Artistic director voices hope for 2021 as latest plays launch
- Credit: Michael Shelford
An artistic director has said she is hopeful audiences will return to live theatre in 2021 at the launch of a series of plays just for east Londoners.
Nadia Fall was speaking as Theatre Royal Stratford East released four free online performances.
Press Play Here can be viewed by scanning a special code on posters which are only found in Barking and Dagenham, Hackney, Newham, Redbridge, Tower Hamlets and Waltham Forest.
Ms Fall said: "We're inspired by our local community. Press Play Here is a very special love letter to our neighbours to cheer everyone up.
"We want to say we're still here and wish everyone a Merry Christmas and Happy New Year.
"We want to make sure we don't disappear from people's lives."
After scanning the QR code, audience members choose from a menu of options: Jack and the Beanstalk Pocket Panto, Cabaret De Rien, Romani Girl and Ribena.
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The series of shorts were originally meant to be performed live and within the community.
The idea was to stage the plays in a nail shop, school staff room or barbershop. But Covid-19 meant they were transferred to film.
As with many live venues, Theatre Royal Stratford East has had to adapt because of the virus.
Its digital work has included key worker tribute piece No Masks, featuring Years and Years actor Russell Tovey, which aired on Sky Arts Freeview.
A 360° immersive virtual reality experience, Petrichor, set in a dystopian world where happiness has been traded for a world without pain, also saw audiences tune in online or return to the socially distanced theatre, albeit in limited numbers.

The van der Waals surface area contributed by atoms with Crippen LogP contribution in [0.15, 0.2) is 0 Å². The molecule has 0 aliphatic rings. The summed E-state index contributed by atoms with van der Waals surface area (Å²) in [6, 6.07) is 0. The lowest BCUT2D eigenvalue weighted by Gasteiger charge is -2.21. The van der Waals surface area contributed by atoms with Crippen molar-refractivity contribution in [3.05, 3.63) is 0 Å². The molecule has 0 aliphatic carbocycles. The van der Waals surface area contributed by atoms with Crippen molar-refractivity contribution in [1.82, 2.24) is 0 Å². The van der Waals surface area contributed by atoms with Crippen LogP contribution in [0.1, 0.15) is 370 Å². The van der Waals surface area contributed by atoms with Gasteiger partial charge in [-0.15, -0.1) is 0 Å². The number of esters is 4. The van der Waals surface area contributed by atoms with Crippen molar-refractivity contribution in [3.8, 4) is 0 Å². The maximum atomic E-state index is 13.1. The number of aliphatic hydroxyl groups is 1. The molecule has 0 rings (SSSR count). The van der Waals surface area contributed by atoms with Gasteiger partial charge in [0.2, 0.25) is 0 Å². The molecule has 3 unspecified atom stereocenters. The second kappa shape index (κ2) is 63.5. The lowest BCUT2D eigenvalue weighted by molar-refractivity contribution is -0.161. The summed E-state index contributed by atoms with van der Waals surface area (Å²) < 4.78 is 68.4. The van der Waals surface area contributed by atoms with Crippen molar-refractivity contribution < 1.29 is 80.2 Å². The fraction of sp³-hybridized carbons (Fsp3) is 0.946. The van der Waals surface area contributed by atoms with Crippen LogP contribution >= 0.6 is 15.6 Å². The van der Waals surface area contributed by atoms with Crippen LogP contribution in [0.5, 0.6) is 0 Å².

But Tier 3 restrictions mean the theatre's doors have been forced shut yet again.
Ms Fall said: "It's quite maddening because you think, if you give us some indication not to open, we would not spend time, energy and money opening."
On the past year, she added: "The hardest part is the shifting sands and the unknown.
"You can make a thousand plans and then the rules change. It's really tough to plan. It's been really tough financially.
"We were really grateful for the government bail out - we had bitten our nails right down to the bone - it's allowed us to survive.
"But the money isn't really to help support any activity. We still have to take some tough decisions. But we've tried to stay positive."
The theatre received £500,000 from the government's culture recovery fund and was hailed as a "launch pad" for diverse talent including Meera Syal and Dame Barbara Windsor who joined Joan Littlewood's Theatre Workshop based at the venue in Stratford.
The theatre has also enjoyed the support of people who donated to its fundraising campaign.
Ms Fall added when lockdown was eased no one caught the virus from a visit to Stratford East which has in place a "rigorous" cleaning regime and social distancing measures.
The determination to support the army of freelance theatre workers who bring stories to life and entertain audiences remains strong.
"People need theatre just as much as they need the vaccine. People don't want to lose us - which is a possibility if we don't stay vigilant - so it's really important for us to keep making work, even though we are closed," Ms Fall said.
Stratford East's artistic director remains optimistic about 2021 with a new season of work due to kick off with The Sun, The Moon, and The Stars by Stratford writer Dipo Baruwa-Etti in February.
On whether theatre has been changed permanently by this year, Ms Fall said: "I do think something will shift.
"We've had this time to take stock. Theatre has rightly been called to account with Black Lives Matter.
"There's been a call for more transparency and diversity. Stratford East has always been leading that kind of thing."
On 2021, she added: "I hope by autumn next year we will see some kind of life as we knew it. But it's going to be a really tough year. Hope is really important."
Press Play Here videos will be available to watch until January 3.